presented by Kay Wing
This course is part of our GCS Prep-Program. Learn more about the full prep-program here: MedBridge GCS Prep-Program.
When treating geriatric patients with neurological impairments, it is helpful to have a consistent, yet flexible approach. In this course, Dr. Kay Wing introduces layers of facilitation which, when used in conjunction with each other, enhance the response of the patient to the therapist's intervention regardless of their diagnosis or deficits. Using these principles of effective intervention within each treatment session will maximize benefit to the patient throughout all stages of recovery. This is the first part in a two-part lecture series on the layers of facilitation and provides the theoretical foundation for interventions in three demonstration-based courses.
Kay Wing, PT, DPT, NCS is the owner of Southwest Advanced Neurological Rehabilitation (SWAN Rehab), an outpatient rehabilitation facility specializing in the treatment of stroke, traumatic brain injury, and other neurological diseases. She received her physical therapy degree at Northwestern University and her doctorate of physical therapy from Northern Arizona University. She is a board certified specialist in neurological physical therapy. Dr. Wing has taught courses in neurological rehabilitation and mobility training as well as instructed PNF workshops throughout the United States and internationally for many years. Dr. Wing has collaborated with A.T. Still University, Northern Arizona University, and Arizona State University in clinical research to incorporate research into clinical practice and is an adjunct faculty member at Northern Arizona University and A.T. Still University. Dr. Wing is the recipient of the Section on Administration Outstanding Service Award, the Arizona Physical Therapy Association Outstanding Physical Therapist of the Year award, the Neurology Section Award for Clinical Excellence in Neurology, and the Henry O. and Florence P. Kendall Practice Award. She was also a finalist for the 2016 Phoenix Chamber of Commerce Athena award.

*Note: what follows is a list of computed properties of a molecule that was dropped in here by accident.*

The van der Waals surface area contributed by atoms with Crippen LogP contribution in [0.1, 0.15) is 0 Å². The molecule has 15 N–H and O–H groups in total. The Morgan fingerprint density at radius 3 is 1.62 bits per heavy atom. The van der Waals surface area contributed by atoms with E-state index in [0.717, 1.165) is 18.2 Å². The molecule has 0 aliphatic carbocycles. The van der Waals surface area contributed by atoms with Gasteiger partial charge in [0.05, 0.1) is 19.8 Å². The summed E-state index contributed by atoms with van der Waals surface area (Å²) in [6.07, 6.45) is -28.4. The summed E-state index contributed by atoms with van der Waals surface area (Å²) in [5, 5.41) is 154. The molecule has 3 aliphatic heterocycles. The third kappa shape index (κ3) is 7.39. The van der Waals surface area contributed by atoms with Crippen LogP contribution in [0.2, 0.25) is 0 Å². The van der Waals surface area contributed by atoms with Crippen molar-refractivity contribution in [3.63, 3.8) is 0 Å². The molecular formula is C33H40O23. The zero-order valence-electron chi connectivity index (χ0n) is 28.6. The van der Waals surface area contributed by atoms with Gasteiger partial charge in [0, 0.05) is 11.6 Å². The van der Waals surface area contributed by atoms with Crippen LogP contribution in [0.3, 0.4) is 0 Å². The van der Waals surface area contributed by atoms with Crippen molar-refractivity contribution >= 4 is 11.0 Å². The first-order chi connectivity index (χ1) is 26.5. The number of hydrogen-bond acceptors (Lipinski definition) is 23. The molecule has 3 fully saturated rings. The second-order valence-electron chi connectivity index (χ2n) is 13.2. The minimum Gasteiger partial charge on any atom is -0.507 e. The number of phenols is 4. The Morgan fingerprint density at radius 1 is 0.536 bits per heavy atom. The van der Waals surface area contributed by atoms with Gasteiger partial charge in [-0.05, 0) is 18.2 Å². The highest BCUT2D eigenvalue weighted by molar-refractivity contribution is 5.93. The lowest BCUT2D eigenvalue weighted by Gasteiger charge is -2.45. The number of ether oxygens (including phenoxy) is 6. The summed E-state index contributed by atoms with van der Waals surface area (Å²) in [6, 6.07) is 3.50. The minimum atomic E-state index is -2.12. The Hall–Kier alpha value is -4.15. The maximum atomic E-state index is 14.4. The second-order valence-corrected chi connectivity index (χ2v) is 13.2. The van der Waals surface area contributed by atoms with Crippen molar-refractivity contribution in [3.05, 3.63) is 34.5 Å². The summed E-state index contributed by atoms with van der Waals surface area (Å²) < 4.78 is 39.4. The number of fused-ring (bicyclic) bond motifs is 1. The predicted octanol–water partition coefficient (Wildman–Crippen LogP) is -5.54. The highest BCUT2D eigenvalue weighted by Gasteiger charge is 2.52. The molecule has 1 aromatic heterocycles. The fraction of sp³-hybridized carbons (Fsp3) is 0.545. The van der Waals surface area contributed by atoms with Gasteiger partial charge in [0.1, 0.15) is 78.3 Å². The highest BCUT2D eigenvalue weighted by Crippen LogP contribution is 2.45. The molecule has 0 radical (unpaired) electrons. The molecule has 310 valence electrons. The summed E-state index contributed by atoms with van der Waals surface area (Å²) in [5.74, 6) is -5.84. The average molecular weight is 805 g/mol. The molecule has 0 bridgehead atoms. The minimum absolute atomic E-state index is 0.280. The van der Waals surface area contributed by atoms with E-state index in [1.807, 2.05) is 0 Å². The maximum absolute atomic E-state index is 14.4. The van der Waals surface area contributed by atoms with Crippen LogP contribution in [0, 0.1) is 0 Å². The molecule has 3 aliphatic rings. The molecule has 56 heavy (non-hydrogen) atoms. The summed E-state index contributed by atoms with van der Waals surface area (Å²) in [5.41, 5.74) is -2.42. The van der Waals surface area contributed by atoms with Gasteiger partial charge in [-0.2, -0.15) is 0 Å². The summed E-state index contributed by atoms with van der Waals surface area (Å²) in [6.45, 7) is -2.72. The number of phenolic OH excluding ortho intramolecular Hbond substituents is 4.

Because disability from a neurological disease is often caused by a movement disorder, it is important for therapists to know what normal movement is, be able to understand the development of normal movement, and to recognize the importance of reversal of movement. This knowledge can then be applied to analyzing movement deficits in development of a treatment plan.
The brain knows only motion, not individual muscle action. This motion is developed in patterns for function and strength. Each pattern has combinations of trunk, head, neck, and extremity movements. When the therapist is familiar with these patterns they will have innumerable treatment options.
As went Part One of this two part course, Dr. Wing will review how we now understand the components of normal movement and how the extremities combine movements. We can now analyze different pictures of movement to solidify our knowledge.